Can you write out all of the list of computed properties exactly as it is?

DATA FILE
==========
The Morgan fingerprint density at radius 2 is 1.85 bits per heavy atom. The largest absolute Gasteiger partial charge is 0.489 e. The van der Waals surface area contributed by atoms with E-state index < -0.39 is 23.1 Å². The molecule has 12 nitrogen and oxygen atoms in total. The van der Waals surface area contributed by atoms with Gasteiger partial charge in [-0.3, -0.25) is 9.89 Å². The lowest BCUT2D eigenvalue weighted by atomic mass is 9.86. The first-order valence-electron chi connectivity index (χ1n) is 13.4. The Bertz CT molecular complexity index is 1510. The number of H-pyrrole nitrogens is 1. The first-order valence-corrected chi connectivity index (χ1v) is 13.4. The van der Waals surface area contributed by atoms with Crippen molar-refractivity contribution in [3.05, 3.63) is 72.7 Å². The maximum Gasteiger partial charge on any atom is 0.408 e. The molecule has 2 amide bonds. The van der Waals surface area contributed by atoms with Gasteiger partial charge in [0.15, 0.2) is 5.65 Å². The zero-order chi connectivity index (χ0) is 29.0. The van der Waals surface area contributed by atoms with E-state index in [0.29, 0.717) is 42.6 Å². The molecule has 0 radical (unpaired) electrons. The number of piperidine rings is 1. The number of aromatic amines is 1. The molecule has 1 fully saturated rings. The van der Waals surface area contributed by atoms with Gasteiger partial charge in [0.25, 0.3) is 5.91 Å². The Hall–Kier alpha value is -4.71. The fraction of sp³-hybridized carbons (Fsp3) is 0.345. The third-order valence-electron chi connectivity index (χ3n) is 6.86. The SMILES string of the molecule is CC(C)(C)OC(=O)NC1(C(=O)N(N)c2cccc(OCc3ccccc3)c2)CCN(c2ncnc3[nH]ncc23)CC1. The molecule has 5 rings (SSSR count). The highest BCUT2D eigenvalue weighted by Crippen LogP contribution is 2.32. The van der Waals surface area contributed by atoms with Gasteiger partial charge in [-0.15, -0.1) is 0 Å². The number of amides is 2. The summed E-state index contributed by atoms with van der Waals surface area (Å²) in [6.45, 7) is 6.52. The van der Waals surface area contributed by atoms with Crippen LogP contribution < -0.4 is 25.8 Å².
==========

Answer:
The Morgan fingerprint density at radius 2 is 1.85 bits per heavy atom. The largest absolute Gasteiger partial charge is 0.489 e. The van der Waals surface area contributed by atoms with E-state index < -0.39 is 23.1 Å². The molecule has 12 nitrogen and oxygen atoms in total. The van der Waals surface area contributed by atoms with Gasteiger partial charge in [-0.3, -0.25) is 9.89 Å². The lowest BCUT2D eigenvalue weighted by atomic mass is 9.86. The first-order valence-electron chi connectivity index (χ1n) is 13.4. The Bertz CT molecular complexity index is 1510. The number of H-pyrrole nitrogens is 1. The first-order valence-corrected chi connectivity index (χ1v) is 13.4. The van der Waals surface area contributed by atoms with Crippen molar-refractivity contribution in [3.05, 3.63) is 72.7 Å². The maximum Gasteiger partial charge on any atom is 0.408 e. The molecule has 2 amide bonds. The van der Waals surface area contributed by atoms with Gasteiger partial charge in [0.15, 0.2) is 5.65 Å². The zero-order chi connectivity index (χ0) is 29.0. The van der Waals surface area contributed by atoms with E-state index in [0.29, 0.717) is 42.6 Å². The molecule has 0 radical (unpaired) electrons. The number of piperidine rings is 1. The number of aromatic amines is 1. The molecule has 1 fully saturated rings. The van der Waals surface area contributed by atoms with Gasteiger partial charge in [0.25, 0.3) is 5.91 Å². The Hall–Kier alpha value is -4.71. The fraction of sp³-hybridized carbons (Fsp3) is 0.345. The third-order valence-electron chi connectivity index (χ3n) is 6.86. The SMILES string of the molecule is CC(C)(C)OC(=O)NC1(C(=O)N(N)c2cccc(OCc3ccccc3)c2)CCN(c2ncnc3[nH]ncc23)CC1. The molecule has 5 rings (SSSR count). The highest BCUT2D eigenvalue weighted by Crippen LogP contribution is 2.32. The van der Waals surface area contributed by atoms with Gasteiger partial charge in [-0.15, -0.1) is 0 Å². The number of amides is 2. The summed E-state index contributed by atoms with van der Waals surface area (Å²) in [6.45, 7) is 6.52. The van der Waals surface area contributed by atoms with Crippen LogP contribution < -0.4 is 25.8 Å².